At this stage of the game there is this to say: our temper, while not exactly at boiling pitch, is quite warm enough to hunt for a pliable wand, or even a thick stick that is not rotten, and so, we vow, we'll catch 'em dead, if not alive. The fun grows apace. If we could only see ourselves as we appear on these occasions, crumpled hat on one side, face and neck well coated with sticky perspiration, tie and collar hanging at the back instead of the front, indulging in sprightly gymnastics that would make a clown's fortune. All these things would be saved unto us had we only been provided with an artificial frog, and the thought flashes through our mind: " What a darned fool to forget such a treasure!"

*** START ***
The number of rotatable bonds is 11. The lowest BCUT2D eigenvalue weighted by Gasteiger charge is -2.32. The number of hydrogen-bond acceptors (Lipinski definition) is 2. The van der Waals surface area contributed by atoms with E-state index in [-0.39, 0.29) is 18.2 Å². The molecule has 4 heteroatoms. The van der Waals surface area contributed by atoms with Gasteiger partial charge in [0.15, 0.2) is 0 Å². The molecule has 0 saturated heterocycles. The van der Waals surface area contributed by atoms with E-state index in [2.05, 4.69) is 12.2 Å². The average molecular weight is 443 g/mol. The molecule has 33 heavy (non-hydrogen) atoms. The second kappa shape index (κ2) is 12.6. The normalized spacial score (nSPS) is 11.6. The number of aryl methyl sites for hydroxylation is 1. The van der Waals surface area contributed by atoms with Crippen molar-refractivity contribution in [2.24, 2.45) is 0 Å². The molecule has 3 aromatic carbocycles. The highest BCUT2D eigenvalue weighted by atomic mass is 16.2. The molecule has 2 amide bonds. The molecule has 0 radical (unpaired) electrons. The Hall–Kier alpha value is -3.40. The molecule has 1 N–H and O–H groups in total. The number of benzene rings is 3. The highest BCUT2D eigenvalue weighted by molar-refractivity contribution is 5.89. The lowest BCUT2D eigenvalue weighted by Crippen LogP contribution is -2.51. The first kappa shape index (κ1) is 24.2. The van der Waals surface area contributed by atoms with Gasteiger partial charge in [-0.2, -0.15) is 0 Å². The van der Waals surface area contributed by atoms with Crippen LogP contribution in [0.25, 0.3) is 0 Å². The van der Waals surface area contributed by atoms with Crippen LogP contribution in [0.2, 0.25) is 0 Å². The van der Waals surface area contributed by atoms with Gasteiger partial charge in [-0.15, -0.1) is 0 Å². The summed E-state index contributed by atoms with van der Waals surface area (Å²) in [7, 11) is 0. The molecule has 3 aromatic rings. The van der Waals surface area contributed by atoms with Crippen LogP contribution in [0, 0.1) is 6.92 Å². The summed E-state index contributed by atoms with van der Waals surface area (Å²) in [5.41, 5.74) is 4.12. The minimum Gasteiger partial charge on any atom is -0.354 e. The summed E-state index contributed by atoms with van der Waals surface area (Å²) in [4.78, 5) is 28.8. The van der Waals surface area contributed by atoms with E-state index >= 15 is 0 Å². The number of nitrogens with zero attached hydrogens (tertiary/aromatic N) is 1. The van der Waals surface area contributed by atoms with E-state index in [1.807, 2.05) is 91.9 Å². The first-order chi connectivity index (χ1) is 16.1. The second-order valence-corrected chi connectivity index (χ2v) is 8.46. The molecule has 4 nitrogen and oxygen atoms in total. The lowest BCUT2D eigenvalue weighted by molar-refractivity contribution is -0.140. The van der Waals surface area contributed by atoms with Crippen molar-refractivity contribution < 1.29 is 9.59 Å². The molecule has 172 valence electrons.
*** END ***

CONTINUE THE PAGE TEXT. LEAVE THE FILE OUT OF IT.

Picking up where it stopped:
The stout stick or pliable withe - as the case may be - is brought down with such a whack on the poor little beastie that if the aim were true, surely it would drive it two inches into the soft green sward. Sometimes the aim is true, but not quick enough. Then, like the big drum man, we begin to beat more savagely than ever, until our weary bones ache with pain. We at last take a rest and time enough to say to ourselves: "Come now, this is no gentle angler," and patience returns. We soon manage to strike half a dozen enough to stun them. We quickly box the precious though light burden, and about 3 P.M., get to work fishing.